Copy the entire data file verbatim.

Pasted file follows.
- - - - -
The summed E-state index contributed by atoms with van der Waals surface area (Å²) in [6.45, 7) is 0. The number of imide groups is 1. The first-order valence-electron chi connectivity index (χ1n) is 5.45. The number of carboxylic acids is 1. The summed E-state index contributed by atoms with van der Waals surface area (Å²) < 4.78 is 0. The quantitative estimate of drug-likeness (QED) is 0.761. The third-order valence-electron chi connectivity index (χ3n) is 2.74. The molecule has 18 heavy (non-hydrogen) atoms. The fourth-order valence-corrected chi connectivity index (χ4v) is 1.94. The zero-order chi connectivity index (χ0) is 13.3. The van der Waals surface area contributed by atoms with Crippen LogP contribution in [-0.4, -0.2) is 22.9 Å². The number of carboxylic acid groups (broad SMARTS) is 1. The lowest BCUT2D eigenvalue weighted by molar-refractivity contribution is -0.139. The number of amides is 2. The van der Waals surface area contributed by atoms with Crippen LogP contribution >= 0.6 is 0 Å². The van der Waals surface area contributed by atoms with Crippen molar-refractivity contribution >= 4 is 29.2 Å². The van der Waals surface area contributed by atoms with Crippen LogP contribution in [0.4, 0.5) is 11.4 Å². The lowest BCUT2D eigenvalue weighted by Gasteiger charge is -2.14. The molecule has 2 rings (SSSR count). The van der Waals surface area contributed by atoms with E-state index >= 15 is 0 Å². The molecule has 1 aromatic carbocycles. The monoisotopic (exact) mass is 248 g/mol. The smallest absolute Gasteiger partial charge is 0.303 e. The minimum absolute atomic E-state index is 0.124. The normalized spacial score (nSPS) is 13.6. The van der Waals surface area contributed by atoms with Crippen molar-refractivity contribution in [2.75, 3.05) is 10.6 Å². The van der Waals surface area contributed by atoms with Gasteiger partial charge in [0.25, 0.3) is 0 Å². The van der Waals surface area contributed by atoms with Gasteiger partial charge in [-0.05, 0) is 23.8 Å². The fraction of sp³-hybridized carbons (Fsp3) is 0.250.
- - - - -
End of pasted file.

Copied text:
The summed E-state index contributed by atoms with van der Waals surface area (Å²) in [6.45, 7) is 0. The number of imide groups is 1. The first-order valence-electron chi connectivity index (χ1n) is 5.45. The number of carboxylic acids is 1. The summed E-state index contributed by atoms with van der Waals surface area (Å²) < 4.78 is 0. The quantitative estimate of drug-likeness (QED) is 0.761. The third-order valence-electron chi connectivity index (χ3n) is 2.74. The molecule has 18 heavy (non-hydrogen) atoms. The fourth-order valence-corrected chi connectivity index (χ4v) is 1.94. The zero-order chi connectivity index (χ0) is 13.3. The van der Waals surface area contributed by atoms with Crippen LogP contribution in [-0.4, -0.2) is 22.9 Å². The number of carboxylic acid groups (broad SMARTS) is 1. The lowest BCUT2D eigenvalue weighted by molar-refractivity contribution is -0.139. The number of amides is 2. The van der Waals surface area contributed by atoms with Crippen LogP contribution >= 0.6 is 0 Å². The van der Waals surface area contributed by atoms with Crippen molar-refractivity contribution >= 4 is 29.2 Å². The van der Waals surface area contributed by atoms with Crippen LogP contribution in [0.4, 0.5) is 11.4 Å². The lowest BCUT2D eigenvalue weighted by Gasteiger charge is -2.14. The molecule has 2 rings (SSSR count). The van der Waals surface area contributed by atoms with E-state index >= 15 is 0 Å². The molecule has 1 aromatic carbocycles. The monoisotopic (exact) mass is 248 g/mol. The smallest absolute Gasteiger partial charge is 0.303 e. The minimum absolute atomic E-state index is 0.124. The normalized spacial score (nSPS) is 13.6. The van der Waals surface area contributed by atoms with Crippen molar-refractivity contribution in [2.75, 3.05) is 10.6 Å². The van der Waals surface area contributed by atoms with Gasteiger partial charge in [0.25, 0.3) is 0 Å². The van der Waals surface area contributed by atoms with Gasteiger partial charge in [-0.05, 0) is 23.8 Å². The fraction of sp³-hybridized carbons (Fsp3) is 0.250.